Does boiling an egg for 45 seconds kill salmonella?

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Does boiling an egg for 45 seconds kill salmonella?

How does the Reluctant Gourmet coddle an egg? Easy, bring a small pot of water to fast boil and gently place the egg into it and cook for 45 seconds.
TIA
 
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I don't know, but I can tell you a good way to test it: coddle 12 eggs this way, one by one, and as they come out of the water crack them and test the yolks. If they've hit 170F, yes, they're OK. If they're at about 160F or below, no. Eggs are quite small, and I doubt the carryover would be sufficient to knock a 160F yolk up to 170F. The cutoff on salmonella is basically 165F, but it has to be held for a little bit; at 170F you can pretty much just touch the temperature and it's all clear.

My bet: no. But I'd be very pleased to be proven wrong.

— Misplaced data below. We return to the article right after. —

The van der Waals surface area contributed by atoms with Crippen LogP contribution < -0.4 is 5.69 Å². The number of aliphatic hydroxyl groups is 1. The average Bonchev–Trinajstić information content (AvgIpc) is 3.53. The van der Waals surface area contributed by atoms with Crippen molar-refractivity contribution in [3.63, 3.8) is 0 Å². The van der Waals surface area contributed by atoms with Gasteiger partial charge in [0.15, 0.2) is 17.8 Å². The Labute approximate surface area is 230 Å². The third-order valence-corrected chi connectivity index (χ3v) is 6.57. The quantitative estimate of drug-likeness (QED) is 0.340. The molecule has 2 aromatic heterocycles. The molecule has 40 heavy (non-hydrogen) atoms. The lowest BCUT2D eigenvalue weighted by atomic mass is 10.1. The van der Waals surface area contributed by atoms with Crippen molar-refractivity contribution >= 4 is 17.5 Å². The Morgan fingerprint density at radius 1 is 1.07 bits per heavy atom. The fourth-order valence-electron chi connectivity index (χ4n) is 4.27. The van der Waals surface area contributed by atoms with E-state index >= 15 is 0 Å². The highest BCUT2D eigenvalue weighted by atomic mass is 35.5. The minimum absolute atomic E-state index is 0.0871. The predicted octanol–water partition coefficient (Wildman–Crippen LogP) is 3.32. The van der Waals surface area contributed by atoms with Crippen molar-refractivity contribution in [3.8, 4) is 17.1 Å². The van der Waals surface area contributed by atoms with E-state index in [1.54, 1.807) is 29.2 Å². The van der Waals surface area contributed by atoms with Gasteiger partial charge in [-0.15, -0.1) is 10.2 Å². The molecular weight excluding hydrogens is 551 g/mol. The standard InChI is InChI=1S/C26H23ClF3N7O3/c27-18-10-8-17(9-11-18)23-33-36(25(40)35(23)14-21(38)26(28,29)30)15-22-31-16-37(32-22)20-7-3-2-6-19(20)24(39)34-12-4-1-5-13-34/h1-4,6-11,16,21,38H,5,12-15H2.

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Eggperiment Results:
1 gallon of water, 2 tests 3 eggs at a time

Test 1:
45 Seconds = 66 deg
1 Min 30 Seconds = 77 deg
2 Min 15 Seconds = 87 deg

Test 2:
3 Min = 97 deg
4 Min 30 Seconds = 122 deg
6 Min = 137 deg
(I ran out of eggs)


So, this shows that even a soft boiled egg can have salmonella, and you would have to go probably 8-10 minutes to kill it, and at that point you are getting close to a hard boil.
 
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Jeepers -- I'm surprised the results were THAT bad. How fast was the water going? Rapid boil, or gentle simmer, while the eggs were cooking?